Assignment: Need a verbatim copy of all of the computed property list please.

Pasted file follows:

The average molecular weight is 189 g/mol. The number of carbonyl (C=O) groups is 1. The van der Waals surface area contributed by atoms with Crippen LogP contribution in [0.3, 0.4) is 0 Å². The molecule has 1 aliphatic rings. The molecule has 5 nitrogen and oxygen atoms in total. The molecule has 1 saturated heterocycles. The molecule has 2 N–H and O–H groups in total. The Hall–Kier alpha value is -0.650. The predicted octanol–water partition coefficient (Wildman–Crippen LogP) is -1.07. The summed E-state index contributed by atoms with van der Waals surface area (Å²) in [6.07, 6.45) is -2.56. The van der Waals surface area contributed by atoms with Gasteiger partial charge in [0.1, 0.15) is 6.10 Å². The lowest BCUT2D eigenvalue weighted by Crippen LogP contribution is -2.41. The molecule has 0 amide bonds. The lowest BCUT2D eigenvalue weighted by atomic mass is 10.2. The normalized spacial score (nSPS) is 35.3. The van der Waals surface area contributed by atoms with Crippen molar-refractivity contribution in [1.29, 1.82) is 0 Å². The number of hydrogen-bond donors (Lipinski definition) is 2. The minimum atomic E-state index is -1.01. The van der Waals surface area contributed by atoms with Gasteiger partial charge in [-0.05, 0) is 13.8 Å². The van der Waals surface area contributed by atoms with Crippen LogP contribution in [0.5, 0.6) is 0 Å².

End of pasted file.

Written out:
The average molecular weight is 189 g/mol. The number of carbonyl (C=O) groups is 1. The van der Waals surface area contributed by atoms with Crippen LogP contribution in [0.3, 0.4) is 0 Å². The molecule has 1 aliphatic rings. The molecule has 5 nitrogen and oxygen atoms in total. The molecule has 1 saturated heterocycles. The molecule has 2 N–H and O–H groups in total. The Hall–Kier alpha value is -0.650. The predicted octanol–water partition coefficient (Wildman–Crippen LogP) is -1.07. The summed E-state index contributed by atoms with van der Waals surface area (Å²) in [6.07, 6.45) is -2.56. The van der Waals surface area contributed by atoms with Gasteiger partial charge in [0.1, 0.15) is 6.10 Å². The lowest BCUT2D eigenvalue weighted by Crippen LogP contribution is -2.41. The molecule has 0 amide bonds. The lowest BCUT2D eigenvalue weighted by atomic mass is 10.2. The normalized spacial score (nSPS) is 35.3. The van der Waals surface area contributed by atoms with Crippen molar-refractivity contribution in [1.29, 1.82) is 0 Å². The number of hydrogen-bond donors (Lipinski definition) is 2. The minimum atomic E-state index is -1.01. The van der Waals surface area contributed by atoms with Gasteiger partial charge in [-0.05, 0) is 13.8 Å². The van der Waals surface area contributed by atoms with Crippen LogP contribution in [0.5, 0.6) is 0 Å².